Changes to occur, construction begins

Paige Parks, Staff Writer

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The face of the University of Dallas will begin changing in the spring with the completion of current construction and the beginning of new projects.

SB Hall, the new home of the Satish & Yasmin Gupta College of Business, will be open and ready for occupancy this spring semester. The $12 million gift from the Guptas broke ground on Oct. 17, 2014 and, by time of completion, will have taken merely 14 months to construct.

Other changes include the replacement of the current Drama Building on the west side of campus at the end of the fall semester.

Plans will also move forward for a new three-story administrative building on the site of the current Lynch Auditorium, which is scheduled to be torn down sometime this spring.

Because the university cannot be without an auditorium, Lynch will be rebuilt on Carpenter Hall’s current site once the new administrative building has been completed and Carpenter has been torn down.

UD President Thomas Keefe said there is no choice in the matter of tearing down Lynch and Carpenter, as they are both steadily deteriorating. The two buildings have been here since the founding of the university in 1956.

“I would rather plan our own future and have an intelligent operation that is not dictated by crisis, but managed by strategic planning,” Keefe said.

The university has needed a new administrative building to keep up with its top competitors. These admissions rivals include the University of Notre Dame, Baylor University and Texas A&M University.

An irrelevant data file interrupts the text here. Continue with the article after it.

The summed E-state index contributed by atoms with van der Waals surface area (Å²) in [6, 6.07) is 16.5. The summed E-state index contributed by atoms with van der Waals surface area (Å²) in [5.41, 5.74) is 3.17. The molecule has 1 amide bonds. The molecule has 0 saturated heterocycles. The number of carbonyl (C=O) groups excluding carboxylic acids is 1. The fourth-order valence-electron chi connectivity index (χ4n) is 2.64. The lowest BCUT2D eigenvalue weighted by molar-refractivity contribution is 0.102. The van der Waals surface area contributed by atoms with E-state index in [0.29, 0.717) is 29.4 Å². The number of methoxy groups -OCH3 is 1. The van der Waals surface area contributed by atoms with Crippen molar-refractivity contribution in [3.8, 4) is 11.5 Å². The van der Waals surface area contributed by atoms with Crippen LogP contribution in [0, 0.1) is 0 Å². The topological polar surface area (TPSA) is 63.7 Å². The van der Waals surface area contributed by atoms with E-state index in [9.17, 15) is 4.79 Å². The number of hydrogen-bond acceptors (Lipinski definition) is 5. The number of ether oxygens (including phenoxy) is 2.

“If we hope to attract the best students in the country we need a front door that is confident and appealing to show that the university is worthy of those students,” Keefe said. “We are at a point where we are either moving forward or moving back. Technology demands modern buildings and we need to be cognizant of the needs of current students.”

The creation of the new academic hall, administrative building and auditorium in the next four or five years does force the departments and classes once in Carpenter Hall to be relocated. For example, the Office of Student Life will move to the new administrative building the modern languages department will move to Anselm Hall.

Assistant Professor of French, Mr. Jason Lewallen, voiced his support for the cross-campus move.

“What’s nice is that Anselm is a newer building with big offices and smart classrooms. Moving there allows UD to move forward with their plans for the new administrative building,” Lewallen said. “I’ve already started teaching in Anselm, which gives me a chance to walk across campus and see more people — more students, more faculty — that I might not see otherwise.”

Lewallen had few concerns about the move, aside from the fewer parking spaces, which could require parking farther away and, consequently, more walking in bad weather.

“I think it’s probably nice for students to have more modern classrooms,” Lewallen said. “The couches there are probably nice, too.”

Many students agree with the decision to tear down Carpenter and Lynch, though their agreement is not unanimous.

“I’m actually pretty sad they’re taking [Carpenter] down,” junior Katherine Zoch said. “I liked the way the building tilted. It gave it character.”

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